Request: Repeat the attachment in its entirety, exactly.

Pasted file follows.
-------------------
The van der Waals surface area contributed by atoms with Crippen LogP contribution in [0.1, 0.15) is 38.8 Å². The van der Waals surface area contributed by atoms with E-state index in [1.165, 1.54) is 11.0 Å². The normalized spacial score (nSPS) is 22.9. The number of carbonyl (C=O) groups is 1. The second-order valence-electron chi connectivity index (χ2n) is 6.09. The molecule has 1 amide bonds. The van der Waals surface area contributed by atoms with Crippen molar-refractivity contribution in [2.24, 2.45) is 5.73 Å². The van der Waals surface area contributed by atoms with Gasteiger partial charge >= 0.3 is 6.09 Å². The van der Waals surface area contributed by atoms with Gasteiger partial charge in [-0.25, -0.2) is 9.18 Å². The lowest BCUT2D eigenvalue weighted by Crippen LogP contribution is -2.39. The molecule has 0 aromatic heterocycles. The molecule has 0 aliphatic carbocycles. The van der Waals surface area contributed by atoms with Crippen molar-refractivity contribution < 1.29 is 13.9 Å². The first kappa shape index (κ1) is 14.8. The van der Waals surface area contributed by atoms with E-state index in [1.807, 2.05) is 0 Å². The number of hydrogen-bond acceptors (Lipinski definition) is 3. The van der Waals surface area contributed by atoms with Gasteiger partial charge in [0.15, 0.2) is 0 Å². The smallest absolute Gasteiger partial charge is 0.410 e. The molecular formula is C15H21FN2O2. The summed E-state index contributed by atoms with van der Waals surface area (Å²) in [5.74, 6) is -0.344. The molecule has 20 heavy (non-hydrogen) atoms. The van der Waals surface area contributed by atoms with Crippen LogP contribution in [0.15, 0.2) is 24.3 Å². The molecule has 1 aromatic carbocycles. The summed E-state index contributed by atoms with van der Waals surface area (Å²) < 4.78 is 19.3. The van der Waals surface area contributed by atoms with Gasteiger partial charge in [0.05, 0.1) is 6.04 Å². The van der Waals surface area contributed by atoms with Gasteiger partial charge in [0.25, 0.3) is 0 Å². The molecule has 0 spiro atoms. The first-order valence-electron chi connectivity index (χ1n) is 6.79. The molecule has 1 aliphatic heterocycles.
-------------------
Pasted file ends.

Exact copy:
The van der Waals surface area contributed by atoms with Crippen LogP contribution in [0.1, 0.15) is 38.8 Å². The van der Waals surface area contributed by atoms with E-state index in [1.165, 1.54) is 11.0 Å². The normalized spacial score (nSPS) is 22.9. The number of carbonyl (C=O) groups is 1. The second-order valence-electron chi connectivity index (χ2n) is 6.09. The molecule has 1 amide bonds. The van der Waals surface area contributed by atoms with Crippen molar-refractivity contribution in [2.24, 2.45) is 5.73 Å². The van der Waals surface area contributed by atoms with Gasteiger partial charge >= 0.3 is 6.09 Å². The van der Waals surface area contributed by atoms with Gasteiger partial charge in [-0.25, -0.2) is 9.18 Å². The lowest BCUT2D eigenvalue weighted by Crippen LogP contribution is -2.39. The molecule has 0 aromatic heterocycles. The molecule has 0 aliphatic carbocycles. The van der Waals surface area contributed by atoms with Crippen molar-refractivity contribution < 1.29 is 13.9 Å². The first kappa shape index (κ1) is 14.8. The van der Waals surface area contributed by atoms with E-state index in [1.807, 2.05) is 0 Å². The number of hydrogen-bond acceptors (Lipinski definition) is 3. The van der Waals surface area contributed by atoms with Gasteiger partial charge in [0.15, 0.2) is 0 Å². The smallest absolute Gasteiger partial charge is 0.410 e. The molecular formula is C15H21FN2O2. The summed E-state index contributed by atoms with van der Waals surface area (Å²) in [5.74, 6) is -0.344. The molecule has 20 heavy (non-hydrogen) atoms. The van der Waals surface area contributed by atoms with Crippen LogP contribution in [0.15, 0.2) is 24.3 Å². The molecule has 1 aromatic carbocycles. The summed E-state index contributed by atoms with van der Waals surface area (Å²) < 4.78 is 19.3. The van der Waals surface area contributed by atoms with Gasteiger partial charge in [0.05, 0.1) is 6.04 Å². The van der Waals surface area contributed by atoms with Gasteiger partial charge in [0.25, 0.3) is 0 Å². The molecule has 0 spiro atoms. The first-order valence-electron chi connectivity index (χ1n) is 6.79. The molecule has 1 aliphatic heterocycles.